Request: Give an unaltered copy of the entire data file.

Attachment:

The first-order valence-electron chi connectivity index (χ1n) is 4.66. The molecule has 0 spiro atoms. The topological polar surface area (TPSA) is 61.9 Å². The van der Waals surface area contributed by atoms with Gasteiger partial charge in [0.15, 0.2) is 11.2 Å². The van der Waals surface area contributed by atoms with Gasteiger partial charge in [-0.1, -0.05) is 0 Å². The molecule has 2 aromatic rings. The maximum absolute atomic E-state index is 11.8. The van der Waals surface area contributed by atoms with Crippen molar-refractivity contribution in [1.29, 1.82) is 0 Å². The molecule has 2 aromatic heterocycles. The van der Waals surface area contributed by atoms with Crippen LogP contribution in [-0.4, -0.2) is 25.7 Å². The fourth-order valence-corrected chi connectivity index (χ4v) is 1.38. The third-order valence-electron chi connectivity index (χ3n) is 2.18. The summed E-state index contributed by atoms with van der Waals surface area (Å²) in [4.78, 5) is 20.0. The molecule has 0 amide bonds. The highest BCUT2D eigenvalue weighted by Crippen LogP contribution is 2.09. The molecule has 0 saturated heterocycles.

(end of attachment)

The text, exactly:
The first-order valence-electron chi connectivity index (χ1n) is 4.66. The molecule has 0 spiro atoms. The topological polar surface area (TPSA) is 61.9 Å². The van der Waals surface area contributed by atoms with Gasteiger partial charge in [0.15, 0.2) is 11.2 Å². The van der Waals surface area contributed by atoms with Gasteiger partial charge in [-0.1, -0.05) is 0 Å². The molecule has 2 aromatic rings. The maximum absolute atomic E-state index is 11.8. The van der Waals surface area contributed by atoms with Crippen molar-refractivity contribution in [1.29, 1.82) is 0 Å². The molecule has 2 aromatic heterocycles. The van der Waals surface area contributed by atoms with Crippen LogP contribution in [-0.4, -0.2) is 25.7 Å². The fourth-order valence-corrected chi connectivity index (χ4v) is 1.38. The third-order valence-electron chi connectivity index (χ3n) is 2.18. The summed E-state index contributed by atoms with van der Waals surface area (Å²) in [4.78, 5) is 20.0. The molecule has 0 amide bonds. The highest BCUT2D eigenvalue weighted by Crippen LogP contribution is 2.09. The molecule has 0 saturated heterocycles.